Florida healthcare providers servicing Medicaid patients are at a higher risk for audits than anywhere else in the country. The reason is that Florida has become synonymous with healthcare fraud. As a result, auditing and subsequent overpayment demands are some very real possibilities.
Should you find yourself, your facility, or your health practice the subject of a Medicaid audit by your state Medicaid agency or audit contractor, there are a few things you should know.
The most important thing is that just because you are being audited, it does not mean that you or your business has done anything wrong. State and federal governments conduct audits for many different reasons. Typical ones include: special audits of high-fraud geographic areas, auditing of particular billing codes, randomly selected provider auditing, and complaints of possible fraud.
How to Know If You Are the Subject of an Audit.
An audit will usually begin with the provider receiving an initial audit request, usually by letter or fax. This request will serve to notify the recipient that it is the subject of an audit. The initial letter will not always identify the reason for the audit. It will contain a list of names and dates of service for which the auditors want to see copies of medical records and other documentation.
This stage of the process is crucial because it is the best opportunity to control the process. Once the records are compiled and sent to the auditor, the process shifts, and you are now going to have to dispute the auditor’s findings in order to avoid a finding of overpayment.
The biggest mistake that someone who is the subject of an audit can make is to hastily copy only a portion of the available records and send them off for review. The temptation is to think that since the records make sense to you, they will make sense to the auditor. Remember, the auditor has never worked in your office and has no idea how the records are compiled and organized. This is why it is imperative to compile a thorough set of records that are presented in a clearly labeled and organized fashion that provide justification for every service or item billed.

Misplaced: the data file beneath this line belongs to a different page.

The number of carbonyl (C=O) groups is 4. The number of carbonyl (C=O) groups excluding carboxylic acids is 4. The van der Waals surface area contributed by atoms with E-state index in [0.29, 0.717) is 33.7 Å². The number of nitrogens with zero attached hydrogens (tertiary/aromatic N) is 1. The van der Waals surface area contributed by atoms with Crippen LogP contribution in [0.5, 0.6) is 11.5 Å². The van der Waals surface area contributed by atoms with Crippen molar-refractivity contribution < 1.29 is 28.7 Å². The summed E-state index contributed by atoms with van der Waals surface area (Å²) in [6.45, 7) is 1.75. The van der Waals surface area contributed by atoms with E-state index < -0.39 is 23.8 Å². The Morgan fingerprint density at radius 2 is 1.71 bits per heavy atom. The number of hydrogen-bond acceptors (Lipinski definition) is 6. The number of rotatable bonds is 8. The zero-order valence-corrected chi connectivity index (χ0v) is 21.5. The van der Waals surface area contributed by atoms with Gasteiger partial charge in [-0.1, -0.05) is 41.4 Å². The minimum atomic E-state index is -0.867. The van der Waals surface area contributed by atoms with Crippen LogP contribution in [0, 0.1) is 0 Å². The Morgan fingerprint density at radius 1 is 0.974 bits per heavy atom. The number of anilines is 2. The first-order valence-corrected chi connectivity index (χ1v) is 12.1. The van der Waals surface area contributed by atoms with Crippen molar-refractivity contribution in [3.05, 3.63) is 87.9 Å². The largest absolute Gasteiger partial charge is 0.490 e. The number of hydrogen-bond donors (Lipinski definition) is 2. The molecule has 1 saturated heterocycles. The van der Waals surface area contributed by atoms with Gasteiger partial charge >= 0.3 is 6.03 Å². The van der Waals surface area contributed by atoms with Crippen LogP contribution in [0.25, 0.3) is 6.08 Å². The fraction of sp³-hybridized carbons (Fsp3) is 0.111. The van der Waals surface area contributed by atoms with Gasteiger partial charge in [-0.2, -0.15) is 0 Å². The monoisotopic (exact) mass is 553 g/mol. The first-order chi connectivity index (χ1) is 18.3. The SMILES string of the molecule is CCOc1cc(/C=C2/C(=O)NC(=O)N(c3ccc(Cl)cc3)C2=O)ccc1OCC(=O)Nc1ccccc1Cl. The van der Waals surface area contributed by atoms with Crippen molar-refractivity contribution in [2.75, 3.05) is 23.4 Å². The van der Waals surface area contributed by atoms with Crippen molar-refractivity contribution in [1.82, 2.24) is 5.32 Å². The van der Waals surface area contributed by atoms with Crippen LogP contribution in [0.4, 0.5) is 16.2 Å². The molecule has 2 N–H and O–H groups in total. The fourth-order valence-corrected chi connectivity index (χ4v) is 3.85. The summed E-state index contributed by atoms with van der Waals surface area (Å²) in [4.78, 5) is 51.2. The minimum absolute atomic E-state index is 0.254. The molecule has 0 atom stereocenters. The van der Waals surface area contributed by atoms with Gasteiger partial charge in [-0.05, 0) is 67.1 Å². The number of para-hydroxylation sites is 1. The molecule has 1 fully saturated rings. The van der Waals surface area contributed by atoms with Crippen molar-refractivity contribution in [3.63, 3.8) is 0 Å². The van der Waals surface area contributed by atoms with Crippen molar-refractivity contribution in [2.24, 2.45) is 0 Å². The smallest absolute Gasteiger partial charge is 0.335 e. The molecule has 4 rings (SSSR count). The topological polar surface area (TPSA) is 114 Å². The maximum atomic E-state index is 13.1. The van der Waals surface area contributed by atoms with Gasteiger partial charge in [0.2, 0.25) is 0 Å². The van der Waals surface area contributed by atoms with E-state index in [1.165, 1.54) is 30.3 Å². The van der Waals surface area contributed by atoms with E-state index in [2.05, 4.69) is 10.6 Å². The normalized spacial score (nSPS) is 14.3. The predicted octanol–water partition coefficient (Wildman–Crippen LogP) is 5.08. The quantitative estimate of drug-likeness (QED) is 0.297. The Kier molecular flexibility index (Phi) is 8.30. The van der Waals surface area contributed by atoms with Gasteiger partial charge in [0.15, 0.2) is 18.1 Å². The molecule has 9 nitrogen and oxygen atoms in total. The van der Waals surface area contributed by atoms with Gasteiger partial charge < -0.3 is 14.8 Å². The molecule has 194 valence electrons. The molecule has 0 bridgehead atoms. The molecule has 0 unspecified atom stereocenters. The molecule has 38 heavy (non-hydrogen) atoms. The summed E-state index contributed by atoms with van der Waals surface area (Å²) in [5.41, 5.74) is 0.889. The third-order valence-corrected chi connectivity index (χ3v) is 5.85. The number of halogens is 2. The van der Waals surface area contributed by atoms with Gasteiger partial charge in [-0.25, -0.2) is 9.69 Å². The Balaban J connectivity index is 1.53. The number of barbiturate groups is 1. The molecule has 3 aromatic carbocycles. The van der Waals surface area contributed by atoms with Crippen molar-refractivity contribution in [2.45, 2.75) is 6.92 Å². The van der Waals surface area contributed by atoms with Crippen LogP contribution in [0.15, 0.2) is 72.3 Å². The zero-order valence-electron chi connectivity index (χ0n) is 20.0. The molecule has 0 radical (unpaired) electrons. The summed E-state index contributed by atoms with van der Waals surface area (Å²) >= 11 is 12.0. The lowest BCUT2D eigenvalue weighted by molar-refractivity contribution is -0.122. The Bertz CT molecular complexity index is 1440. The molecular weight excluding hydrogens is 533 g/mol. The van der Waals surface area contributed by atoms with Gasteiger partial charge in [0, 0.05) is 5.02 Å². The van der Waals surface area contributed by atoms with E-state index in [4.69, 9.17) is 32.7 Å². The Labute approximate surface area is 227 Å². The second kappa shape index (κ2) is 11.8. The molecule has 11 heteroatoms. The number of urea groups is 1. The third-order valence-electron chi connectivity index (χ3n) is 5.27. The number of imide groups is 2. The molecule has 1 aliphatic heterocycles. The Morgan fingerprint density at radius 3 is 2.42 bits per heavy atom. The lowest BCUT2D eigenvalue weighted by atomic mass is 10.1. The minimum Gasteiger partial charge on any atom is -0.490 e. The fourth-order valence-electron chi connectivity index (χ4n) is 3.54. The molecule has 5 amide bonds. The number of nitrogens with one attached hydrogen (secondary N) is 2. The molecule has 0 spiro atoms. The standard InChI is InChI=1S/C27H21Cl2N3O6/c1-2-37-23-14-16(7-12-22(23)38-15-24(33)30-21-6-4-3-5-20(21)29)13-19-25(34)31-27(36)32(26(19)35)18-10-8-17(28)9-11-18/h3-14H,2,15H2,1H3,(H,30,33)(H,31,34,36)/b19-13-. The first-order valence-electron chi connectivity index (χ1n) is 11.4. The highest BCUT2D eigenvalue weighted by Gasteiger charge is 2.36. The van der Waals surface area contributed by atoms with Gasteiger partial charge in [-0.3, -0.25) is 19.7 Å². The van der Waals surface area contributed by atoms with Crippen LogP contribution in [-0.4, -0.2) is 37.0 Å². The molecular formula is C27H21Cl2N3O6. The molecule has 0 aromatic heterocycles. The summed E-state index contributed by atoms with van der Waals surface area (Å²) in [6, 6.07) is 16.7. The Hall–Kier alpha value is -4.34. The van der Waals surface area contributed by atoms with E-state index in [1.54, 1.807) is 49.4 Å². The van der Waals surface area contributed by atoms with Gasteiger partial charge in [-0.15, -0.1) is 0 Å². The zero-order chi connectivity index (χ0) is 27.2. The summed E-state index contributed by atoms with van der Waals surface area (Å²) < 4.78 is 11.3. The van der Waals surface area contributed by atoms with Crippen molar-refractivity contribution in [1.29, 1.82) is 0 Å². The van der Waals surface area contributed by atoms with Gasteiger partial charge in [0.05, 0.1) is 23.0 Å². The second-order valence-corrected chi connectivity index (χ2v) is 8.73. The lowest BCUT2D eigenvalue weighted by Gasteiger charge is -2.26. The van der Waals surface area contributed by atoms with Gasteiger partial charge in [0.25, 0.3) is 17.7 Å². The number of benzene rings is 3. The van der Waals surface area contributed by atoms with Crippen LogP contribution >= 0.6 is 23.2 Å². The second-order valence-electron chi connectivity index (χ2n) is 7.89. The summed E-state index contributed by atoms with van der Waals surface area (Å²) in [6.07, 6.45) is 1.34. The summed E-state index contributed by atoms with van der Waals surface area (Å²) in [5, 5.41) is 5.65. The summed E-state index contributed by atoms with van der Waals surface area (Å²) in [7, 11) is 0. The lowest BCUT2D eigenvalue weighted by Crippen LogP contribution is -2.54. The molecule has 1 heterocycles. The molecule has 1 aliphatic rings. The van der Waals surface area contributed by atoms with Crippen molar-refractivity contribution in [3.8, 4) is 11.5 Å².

Steps to Take After an Initial Audit Request.
The following are steps that you should take in order to compile and provide a set of records that will best serve to help you avoid any liability at the conclusion of the audit process:
1. Read the audit letter carefully and provide everything that it asks for. It’s always better to send too much documentation than too little.
2. If at all possible, compile the records yourself. If you can’t do this, have a compliance officer, experienced consultant, or experienced health attorney compile the records and handle any follow-up requests.
3. Pay attention to the deadlines. If a deadline is approaching and the records are not going to be ready, contact the auditor and request an extension before it is due. Do this by telephone and follow up with a letter (not an e-mail). Send the letter before the deadline.
4. Send a cover letter with the requested documents and records explaining what is included and how it is organized as well as who to contact if the auditors have any questions.
5. Number every page of the records sent from the first page to the last page of documents.
6. Make a copy of everything you send exactly as it is sent. This way there are no valid questions later on as to whether a particular document was forwarded to the auditors.
7. Send the response package using some form of package tracking or delivery confirmation to arrive before the deadline.
Compiling all of the necessary documentation in a useful manner can be an arduous task. If you find that you cannot do it on your own, or that there are serious deficiencies in record keeping, it is recommended that you reach out to an attorney with experience in Medicaid auditing to assist you in the process.
Contact Health Law Attorneys Experienced in Handling Medicaid and Medicare Audits.
The Health Law Firm’s attorneys routinely represent physicians, medical groups, clinics, pharmacies, durable medical equipment (DME) suppliers, home health agencies, nursing homes and other healthcare providers in Medicaid and Medicare investigations, audits and recovery actions.
To contact The Health Law Firm please call (407) 331-6620 or (850) 439-1001 and visit our website at www.TheHealthLawFirm.com.
About the Author: Lance O. Leider is an attorney with The Health Law Firm, which has a national practice. Its main office is in the Orlando, Florida, area. www.TheHealthLawFirm.com The Health Law Firm, 1101 Douglas Avenue, Altamonte Springs, Florida 32714, Phone: (407) 331-6620.